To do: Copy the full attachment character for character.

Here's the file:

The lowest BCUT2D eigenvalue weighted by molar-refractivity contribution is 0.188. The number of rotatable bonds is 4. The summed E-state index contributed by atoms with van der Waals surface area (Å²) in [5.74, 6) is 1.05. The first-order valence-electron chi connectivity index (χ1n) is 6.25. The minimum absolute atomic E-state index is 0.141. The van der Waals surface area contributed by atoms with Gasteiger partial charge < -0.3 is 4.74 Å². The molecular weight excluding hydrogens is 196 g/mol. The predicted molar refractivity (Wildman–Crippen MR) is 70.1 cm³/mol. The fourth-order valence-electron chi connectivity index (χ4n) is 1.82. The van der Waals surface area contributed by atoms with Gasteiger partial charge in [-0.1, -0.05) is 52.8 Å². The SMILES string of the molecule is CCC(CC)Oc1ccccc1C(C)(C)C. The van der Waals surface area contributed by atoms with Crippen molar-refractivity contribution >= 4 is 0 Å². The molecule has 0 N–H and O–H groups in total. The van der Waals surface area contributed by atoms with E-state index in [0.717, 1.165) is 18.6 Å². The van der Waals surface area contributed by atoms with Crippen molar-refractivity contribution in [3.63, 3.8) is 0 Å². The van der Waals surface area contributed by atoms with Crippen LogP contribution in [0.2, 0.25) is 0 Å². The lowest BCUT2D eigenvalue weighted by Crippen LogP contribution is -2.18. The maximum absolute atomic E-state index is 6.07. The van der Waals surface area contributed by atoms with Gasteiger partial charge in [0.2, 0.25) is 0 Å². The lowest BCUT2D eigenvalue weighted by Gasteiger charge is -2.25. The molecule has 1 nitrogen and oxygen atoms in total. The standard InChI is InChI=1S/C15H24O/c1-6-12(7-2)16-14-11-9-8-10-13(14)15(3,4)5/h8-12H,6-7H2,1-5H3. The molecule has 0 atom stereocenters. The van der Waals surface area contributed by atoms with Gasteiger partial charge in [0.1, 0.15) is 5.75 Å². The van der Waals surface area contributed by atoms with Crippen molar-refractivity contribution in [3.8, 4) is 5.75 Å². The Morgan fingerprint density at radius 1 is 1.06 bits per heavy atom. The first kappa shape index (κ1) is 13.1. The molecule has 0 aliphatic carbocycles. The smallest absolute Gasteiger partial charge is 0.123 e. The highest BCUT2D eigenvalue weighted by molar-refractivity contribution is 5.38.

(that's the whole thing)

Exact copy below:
The lowest BCUT2D eigenvalue weighted by molar-refractivity contribution is 0.188. The number of rotatable bonds is 4. The summed E-state index contributed by atoms with van der Waals surface area (Å²) in [5.74, 6) is 1.05. The first-order valence-electron chi connectivity index (χ1n) is 6.25. The minimum absolute atomic E-state index is 0.141. The van der Waals surface area contributed by atoms with Gasteiger partial charge < -0.3 is 4.74 Å². The molecular weight excluding hydrogens is 196 g/mol. The predicted molar refractivity (Wildman–Crippen MR) is 70.1 cm³/mol. The fourth-order valence-electron chi connectivity index (χ4n) is 1.82. The van der Waals surface area contributed by atoms with Gasteiger partial charge in [-0.1, -0.05) is 52.8 Å². The SMILES string of the molecule is CCC(CC)Oc1ccccc1C(C)(C)C. The van der Waals surface area contributed by atoms with Crippen molar-refractivity contribution >= 4 is 0 Å². The molecule has 0 N–H and O–H groups in total. The van der Waals surface area contributed by atoms with E-state index in [0.717, 1.165) is 18.6 Å². The van der Waals surface area contributed by atoms with Crippen molar-refractivity contribution in [3.63, 3.8) is 0 Å². The van der Waals surface area contributed by atoms with Crippen LogP contribution in [0.2, 0.25) is 0 Å². The lowest BCUT2D eigenvalue weighted by Crippen LogP contribution is -2.18. The maximum absolute atomic E-state index is 6.07. The van der Waals surface area contributed by atoms with Gasteiger partial charge in [0.2, 0.25) is 0 Å². The lowest BCUT2D eigenvalue weighted by Gasteiger charge is -2.25. The molecule has 1 nitrogen and oxygen atoms in total. The standard InChI is InChI=1S/C15H24O/c1-6-12(7-2)16-14-11-9-8-10-13(14)15(3,4)5/h8-12H,6-7H2,1-5H3. The molecule has 0 atom stereocenters. The van der Waals surface area contributed by atoms with Gasteiger partial charge in [0.1, 0.15) is 5.75 Å². The van der Waals surface area contributed by atoms with Crippen molar-refractivity contribution in [3.8, 4) is 5.75 Å². The Morgan fingerprint density at radius 1 is 1.06 bits per heavy atom. The first kappa shape index (κ1) is 13.1. The molecule has 0 aliphatic carbocycles. The smallest absolute Gasteiger partial charge is 0.123 e. The highest BCUT2D eigenvalue weighted by molar-refractivity contribution is 5.38.